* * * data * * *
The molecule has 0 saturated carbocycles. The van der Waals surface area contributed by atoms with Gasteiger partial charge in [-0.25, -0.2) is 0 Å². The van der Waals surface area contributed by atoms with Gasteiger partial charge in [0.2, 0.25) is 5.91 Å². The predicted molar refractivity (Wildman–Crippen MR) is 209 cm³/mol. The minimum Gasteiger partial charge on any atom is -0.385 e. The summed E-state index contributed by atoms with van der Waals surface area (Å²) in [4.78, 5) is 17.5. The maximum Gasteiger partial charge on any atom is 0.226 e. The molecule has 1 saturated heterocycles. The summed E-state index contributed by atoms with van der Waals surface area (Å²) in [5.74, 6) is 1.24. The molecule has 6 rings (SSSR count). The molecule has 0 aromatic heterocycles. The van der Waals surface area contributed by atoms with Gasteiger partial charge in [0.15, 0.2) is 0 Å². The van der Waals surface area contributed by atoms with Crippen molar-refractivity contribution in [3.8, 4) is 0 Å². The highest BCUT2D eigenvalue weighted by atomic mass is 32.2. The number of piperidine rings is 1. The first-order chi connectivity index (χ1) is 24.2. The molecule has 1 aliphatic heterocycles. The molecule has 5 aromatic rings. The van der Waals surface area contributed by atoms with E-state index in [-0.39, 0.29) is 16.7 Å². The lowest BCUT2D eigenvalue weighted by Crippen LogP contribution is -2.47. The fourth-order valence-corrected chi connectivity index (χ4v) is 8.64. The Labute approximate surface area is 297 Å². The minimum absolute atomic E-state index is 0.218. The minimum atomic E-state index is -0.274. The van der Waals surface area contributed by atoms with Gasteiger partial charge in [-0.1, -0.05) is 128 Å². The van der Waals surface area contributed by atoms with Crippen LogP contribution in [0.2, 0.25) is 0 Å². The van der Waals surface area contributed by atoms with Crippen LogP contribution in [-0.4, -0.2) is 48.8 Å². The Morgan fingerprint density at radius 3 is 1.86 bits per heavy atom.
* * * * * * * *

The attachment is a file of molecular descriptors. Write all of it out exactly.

The molecule has 0 saturated carbocycles. The van der Waals surface area contributed by atoms with Gasteiger partial charge in [-0.25, -0.2) is 0 Å². The van der Waals surface area contributed by atoms with Gasteiger partial charge in [0.2, 0.25) is 5.91 Å². The predicted molar refractivity (Wildman–Crippen MR) is 209 cm³/mol. The minimum Gasteiger partial charge on any atom is -0.385 e. The summed E-state index contributed by atoms with van der Waals surface area (Å²) in [4.78, 5) is 17.5. The maximum Gasteiger partial charge on any atom is 0.226 e. The molecule has 1 saturated heterocycles. The summed E-state index contributed by atoms with van der Waals surface area (Å²) in [5.74, 6) is 1.24. The molecule has 6 rings (SSSR count). The molecule has 0 aromatic heterocycles. The van der Waals surface area contributed by atoms with Gasteiger partial charge in [0.15, 0.2) is 0 Å². The van der Waals surface area contributed by atoms with Crippen molar-refractivity contribution in [3.8, 4) is 0 Å². The highest BCUT2D eigenvalue weighted by atomic mass is 32.2. The number of piperidine rings is 1. The first-order chi connectivity index (χ1) is 24.2. The molecule has 1 aliphatic heterocycles. The molecule has 5 aromatic rings. The van der Waals surface area contributed by atoms with E-state index in [-0.39, 0.29) is 16.7 Å². The lowest BCUT2D eigenvalue weighted by Crippen LogP contribution is -2.47. The fourth-order valence-corrected chi connectivity index (χ4v) is 8.64. The Labute approximate surface area is 297 Å². The minimum absolute atomic E-state index is 0.218. The minimum atomic E-state index is -0.274. The van der Waals surface area contributed by atoms with Gasteiger partial charge in [-0.1, -0.05) is 128 Å². The van der Waals surface area contributed by atoms with Crippen LogP contribution in [0.2, 0.25) is 0 Å². The van der Waals surface area contributed by atoms with Crippen LogP contribution in [-0.4, -0.2) is 48.8 Å². The Morgan fingerprint density at radius 3 is 1.86 bits per heavy atom.